The Internet is a candy store. In studio it is all too easy for students to approach design as a kind of “ADD to SHOPPING CART” activity. The walls and computer screens of landscape architecture schools brim with an awesome feast. There are water features, ripples, fractals, grids, circles, tangents, arcs, gathering spaces, sumps, sinks, grasses, xeriscapes, metal trees, kite flyers, barcodes, stripes, strips, bees, flowers, ruins, chimneys, checkerboards, birches, mounds, piles, rills, meadows, sea-levels, floods, folds, fragments, fiber-optics, flies, teardrops, carpets, spirals. Each of these may be delicious when consumed individually but when taken together easily become bad for aesthetic health. The question is how to follow a healthy design diet?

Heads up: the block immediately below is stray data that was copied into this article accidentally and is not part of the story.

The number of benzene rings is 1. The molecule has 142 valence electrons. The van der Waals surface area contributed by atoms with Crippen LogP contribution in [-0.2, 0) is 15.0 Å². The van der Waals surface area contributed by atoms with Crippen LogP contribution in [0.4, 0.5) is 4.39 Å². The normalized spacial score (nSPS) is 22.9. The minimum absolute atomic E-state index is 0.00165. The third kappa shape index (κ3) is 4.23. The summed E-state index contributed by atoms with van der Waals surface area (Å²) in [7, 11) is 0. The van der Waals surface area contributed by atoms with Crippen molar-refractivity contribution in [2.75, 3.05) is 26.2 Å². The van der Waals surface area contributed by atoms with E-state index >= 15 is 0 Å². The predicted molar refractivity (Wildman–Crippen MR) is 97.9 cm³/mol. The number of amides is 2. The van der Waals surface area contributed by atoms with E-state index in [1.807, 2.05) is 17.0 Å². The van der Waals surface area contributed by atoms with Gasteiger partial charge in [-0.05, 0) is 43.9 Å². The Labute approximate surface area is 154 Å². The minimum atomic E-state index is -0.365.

‘To Design Landscape: Art , Nature and Utility’(2012) through which the concept of ‘Aesthetics of Thrift’ was developed, aims to address this question for students of landscape design.